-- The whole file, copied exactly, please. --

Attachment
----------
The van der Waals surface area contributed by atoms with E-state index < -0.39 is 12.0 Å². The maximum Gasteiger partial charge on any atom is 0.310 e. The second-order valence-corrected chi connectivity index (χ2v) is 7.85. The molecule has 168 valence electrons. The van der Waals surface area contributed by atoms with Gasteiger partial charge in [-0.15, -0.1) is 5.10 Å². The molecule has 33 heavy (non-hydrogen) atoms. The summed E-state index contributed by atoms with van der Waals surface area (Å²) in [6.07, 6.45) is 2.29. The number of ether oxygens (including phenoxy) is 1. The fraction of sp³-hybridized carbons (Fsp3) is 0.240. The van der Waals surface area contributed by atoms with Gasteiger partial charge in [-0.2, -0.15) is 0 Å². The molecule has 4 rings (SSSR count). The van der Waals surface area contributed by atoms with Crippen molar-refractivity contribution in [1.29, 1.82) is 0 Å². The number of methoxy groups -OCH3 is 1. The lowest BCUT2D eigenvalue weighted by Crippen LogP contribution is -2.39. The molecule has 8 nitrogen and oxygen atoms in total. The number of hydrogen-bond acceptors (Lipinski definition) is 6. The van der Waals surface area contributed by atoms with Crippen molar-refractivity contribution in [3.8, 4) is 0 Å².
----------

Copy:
The van der Waals surface area contributed by atoms with E-state index < -0.39 is 12.0 Å². The maximum Gasteiger partial charge on any atom is 0.310 e. The second-order valence-corrected chi connectivity index (χ2v) is 7.85. The molecule has 168 valence electrons. The van der Waals surface area contributed by atoms with Gasteiger partial charge in [-0.15, -0.1) is 5.10 Å². The molecule has 33 heavy (non-hydrogen) atoms. The summed E-state index contributed by atoms with van der Waals surface area (Å²) in [6.07, 6.45) is 2.29. The number of ether oxygens (including phenoxy) is 1. The fraction of sp³-hybridized carbons (Fsp3) is 0.240. The van der Waals surface area contributed by atoms with Gasteiger partial charge in [-0.2, -0.15) is 0 Å². The molecule has 4 rings (SSSR count). The van der Waals surface area contributed by atoms with Crippen molar-refractivity contribution in [1.29, 1.82) is 0 Å². The number of methoxy groups -OCH3 is 1. The lowest BCUT2D eigenvalue weighted by Crippen LogP contribution is -2.39. The molecule has 8 nitrogen and oxygen atoms in total. The number of hydrogen-bond acceptors (Lipinski definition) is 6. The van der Waals surface area contributed by atoms with Crippen molar-refractivity contribution in [3.8, 4) is 0 Å².